Luminal nutrients exacerbate intestinal hypoxia in the hypoperfused jejunum

K. A. Kles, M. A. Wallig, Kelly Anne Tappenden

Research output: Contribution to journalArticlepeer-review


Background: Provision of enteral nutrients shortly after traumatic injury has become the preferred method of nutrition support provided to patients. However, traumatic shock results in splanchnic hypoperfusion, which may cause persistent intestinal hypoxia. This study tested the hypothesis that delivery of enteral nutrients to the hypoperfused jejunum increases oxidative demand beyond that available, thereby exacerbating intestinal hypoxia. Methods: Wistar-Furth rats (186 ± 4 g; n = 24) were randomized to receive intestinal hypoxia (superior mesenteric artery occlusion) or serve as normoxic controls (sham laparotomy). Within the jejunum of each rat, 4 6-cm loops were randomized to receive luminal perfusions with 1 of 4 substrates: mannitol (an osmotic control); glucose (undergoes active transport via the sodium-glucose co-transporter [SGLT-1] and is metabolized); 3-o-methylglucose (3-o-mg; uses SGLT-1 but is not metabolized); or fructose (does not use SGLT-1 but is metabolized). After in situ perfusions, jejunal tissue was removed for analysis of nutrient transport and barrier function in modified Ussing chambers. Tissue homogenate was used to determine concentration of ATP, lactate, pyruvate, and protein. Also, jejunal tissue was stained with hematoxylin and eosin for qualitative analysis of ischemia and necrosis. Results: Transmural resistance was lower (p <. 001) in the hypoxia groups, irrespective of substrate, indicating increased mucosal permeability. When compared with the normoxic controls, glucose transport was impaired (p <. 001) in the hypoxic groups; however, glutamine transport was unaffected. The degree of intestinal hypoxia, assessed by jejunal lactate concentration, was higher (p <. 001) in the glucose and fructose groups, than the control mannitol and 3-o-mg groups. Conclusions: The observation that 3-o-mg did not differ from the mannitol control indicates that SGLT-1 activation alone does not exacerbate hypoxia. Rather, these results indicate that provision of metabolizable nutrients to the hypoperfused intestine exacerbate hypoxia and potentially lead to intestinal ischemia. Although early enteral nutrition is an important intervention after trauma, care must be taken to ensure intestinal perfusion is adequate to allow for nutrient metabolism and prevent further compromise.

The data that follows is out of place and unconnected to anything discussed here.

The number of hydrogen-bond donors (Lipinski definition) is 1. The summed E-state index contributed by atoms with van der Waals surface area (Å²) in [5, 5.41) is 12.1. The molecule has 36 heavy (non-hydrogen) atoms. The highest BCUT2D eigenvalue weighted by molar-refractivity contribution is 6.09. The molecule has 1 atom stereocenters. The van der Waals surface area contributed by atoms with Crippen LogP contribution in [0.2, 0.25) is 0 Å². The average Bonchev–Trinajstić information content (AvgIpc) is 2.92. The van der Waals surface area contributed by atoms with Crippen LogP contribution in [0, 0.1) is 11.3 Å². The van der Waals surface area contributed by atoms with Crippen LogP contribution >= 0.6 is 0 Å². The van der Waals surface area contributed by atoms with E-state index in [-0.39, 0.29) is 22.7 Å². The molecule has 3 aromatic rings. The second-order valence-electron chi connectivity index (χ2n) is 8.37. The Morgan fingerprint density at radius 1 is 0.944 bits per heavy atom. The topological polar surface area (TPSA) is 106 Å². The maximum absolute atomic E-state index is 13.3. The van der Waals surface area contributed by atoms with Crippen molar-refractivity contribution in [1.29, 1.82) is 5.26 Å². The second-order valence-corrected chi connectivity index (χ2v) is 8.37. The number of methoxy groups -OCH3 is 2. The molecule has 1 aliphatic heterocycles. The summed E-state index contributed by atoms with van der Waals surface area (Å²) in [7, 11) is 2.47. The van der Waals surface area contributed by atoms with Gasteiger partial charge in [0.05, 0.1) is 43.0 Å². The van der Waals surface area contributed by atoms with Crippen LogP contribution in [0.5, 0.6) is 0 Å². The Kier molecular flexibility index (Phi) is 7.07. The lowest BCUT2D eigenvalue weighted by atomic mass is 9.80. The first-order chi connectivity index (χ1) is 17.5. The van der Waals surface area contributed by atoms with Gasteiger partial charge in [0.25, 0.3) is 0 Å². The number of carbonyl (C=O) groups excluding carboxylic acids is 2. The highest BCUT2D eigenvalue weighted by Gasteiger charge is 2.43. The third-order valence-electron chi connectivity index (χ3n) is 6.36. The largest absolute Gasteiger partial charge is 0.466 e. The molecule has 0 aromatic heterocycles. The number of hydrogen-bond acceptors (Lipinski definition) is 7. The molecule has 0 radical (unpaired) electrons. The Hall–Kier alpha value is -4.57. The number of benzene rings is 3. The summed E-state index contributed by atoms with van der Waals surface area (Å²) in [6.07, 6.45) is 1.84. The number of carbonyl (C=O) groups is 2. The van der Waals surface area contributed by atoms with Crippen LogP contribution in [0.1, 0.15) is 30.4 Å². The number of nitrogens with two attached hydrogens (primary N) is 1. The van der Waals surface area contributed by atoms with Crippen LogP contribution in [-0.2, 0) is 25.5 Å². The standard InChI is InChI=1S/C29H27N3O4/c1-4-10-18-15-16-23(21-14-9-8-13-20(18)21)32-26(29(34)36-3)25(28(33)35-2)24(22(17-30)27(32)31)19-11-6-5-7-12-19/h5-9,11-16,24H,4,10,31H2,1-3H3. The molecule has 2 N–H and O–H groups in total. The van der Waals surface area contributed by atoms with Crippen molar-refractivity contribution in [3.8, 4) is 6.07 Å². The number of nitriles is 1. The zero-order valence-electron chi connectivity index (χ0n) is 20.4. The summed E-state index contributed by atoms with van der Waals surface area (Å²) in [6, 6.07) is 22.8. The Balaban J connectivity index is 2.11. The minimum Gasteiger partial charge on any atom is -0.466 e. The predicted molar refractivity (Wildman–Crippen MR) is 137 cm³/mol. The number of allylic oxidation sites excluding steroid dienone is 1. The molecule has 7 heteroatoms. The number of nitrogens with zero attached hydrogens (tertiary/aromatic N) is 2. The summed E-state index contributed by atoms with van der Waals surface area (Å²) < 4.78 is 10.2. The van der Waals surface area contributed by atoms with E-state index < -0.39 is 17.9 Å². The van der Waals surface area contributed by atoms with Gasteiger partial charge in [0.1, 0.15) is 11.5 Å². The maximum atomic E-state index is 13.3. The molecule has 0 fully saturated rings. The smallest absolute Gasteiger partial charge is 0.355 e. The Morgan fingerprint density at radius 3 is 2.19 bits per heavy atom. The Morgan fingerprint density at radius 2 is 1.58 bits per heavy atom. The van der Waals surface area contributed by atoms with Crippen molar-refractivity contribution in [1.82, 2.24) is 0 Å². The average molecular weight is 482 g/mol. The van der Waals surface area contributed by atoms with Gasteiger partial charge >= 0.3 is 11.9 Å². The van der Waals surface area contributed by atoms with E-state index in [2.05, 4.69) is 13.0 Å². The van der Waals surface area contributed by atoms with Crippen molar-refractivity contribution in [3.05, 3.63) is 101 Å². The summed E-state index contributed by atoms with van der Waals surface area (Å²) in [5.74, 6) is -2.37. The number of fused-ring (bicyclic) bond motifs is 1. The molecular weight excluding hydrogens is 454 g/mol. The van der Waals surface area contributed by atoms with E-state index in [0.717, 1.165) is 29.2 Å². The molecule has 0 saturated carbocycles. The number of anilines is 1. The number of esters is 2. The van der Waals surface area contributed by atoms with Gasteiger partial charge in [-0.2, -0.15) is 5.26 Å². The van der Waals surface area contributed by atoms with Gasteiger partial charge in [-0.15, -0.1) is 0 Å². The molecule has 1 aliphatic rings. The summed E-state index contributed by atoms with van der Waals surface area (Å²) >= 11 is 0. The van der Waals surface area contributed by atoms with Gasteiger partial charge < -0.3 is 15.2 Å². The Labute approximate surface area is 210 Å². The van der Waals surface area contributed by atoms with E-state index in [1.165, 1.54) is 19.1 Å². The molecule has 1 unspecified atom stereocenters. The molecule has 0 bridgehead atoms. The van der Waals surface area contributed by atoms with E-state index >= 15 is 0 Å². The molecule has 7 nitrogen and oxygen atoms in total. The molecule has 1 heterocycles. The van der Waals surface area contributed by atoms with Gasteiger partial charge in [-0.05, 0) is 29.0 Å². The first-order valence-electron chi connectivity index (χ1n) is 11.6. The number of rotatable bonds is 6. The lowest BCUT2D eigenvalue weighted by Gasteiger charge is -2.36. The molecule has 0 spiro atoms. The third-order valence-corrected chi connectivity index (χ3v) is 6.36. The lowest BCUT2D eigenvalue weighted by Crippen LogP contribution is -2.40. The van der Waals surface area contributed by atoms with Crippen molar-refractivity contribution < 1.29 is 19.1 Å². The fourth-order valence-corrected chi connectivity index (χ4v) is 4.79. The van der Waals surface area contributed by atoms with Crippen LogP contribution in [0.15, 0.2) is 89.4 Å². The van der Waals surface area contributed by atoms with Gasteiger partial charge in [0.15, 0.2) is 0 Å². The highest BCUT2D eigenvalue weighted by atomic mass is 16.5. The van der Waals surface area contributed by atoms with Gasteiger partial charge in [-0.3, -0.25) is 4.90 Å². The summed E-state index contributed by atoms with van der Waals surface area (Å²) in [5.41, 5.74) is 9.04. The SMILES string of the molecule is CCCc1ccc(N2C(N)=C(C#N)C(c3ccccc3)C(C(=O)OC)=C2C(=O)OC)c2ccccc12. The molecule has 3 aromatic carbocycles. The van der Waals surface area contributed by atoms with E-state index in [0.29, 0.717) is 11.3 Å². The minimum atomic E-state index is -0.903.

Original languageEnglish (US)
Pages (from-to)246-253
Number of pages8
JournalJournal of Parenteral and Enteral Nutrition
Issue number5
StatePublished - 2001

ASJC Scopus subject areas

  • Medicine (miscellaneous)
  • Nutrition and Dietetics


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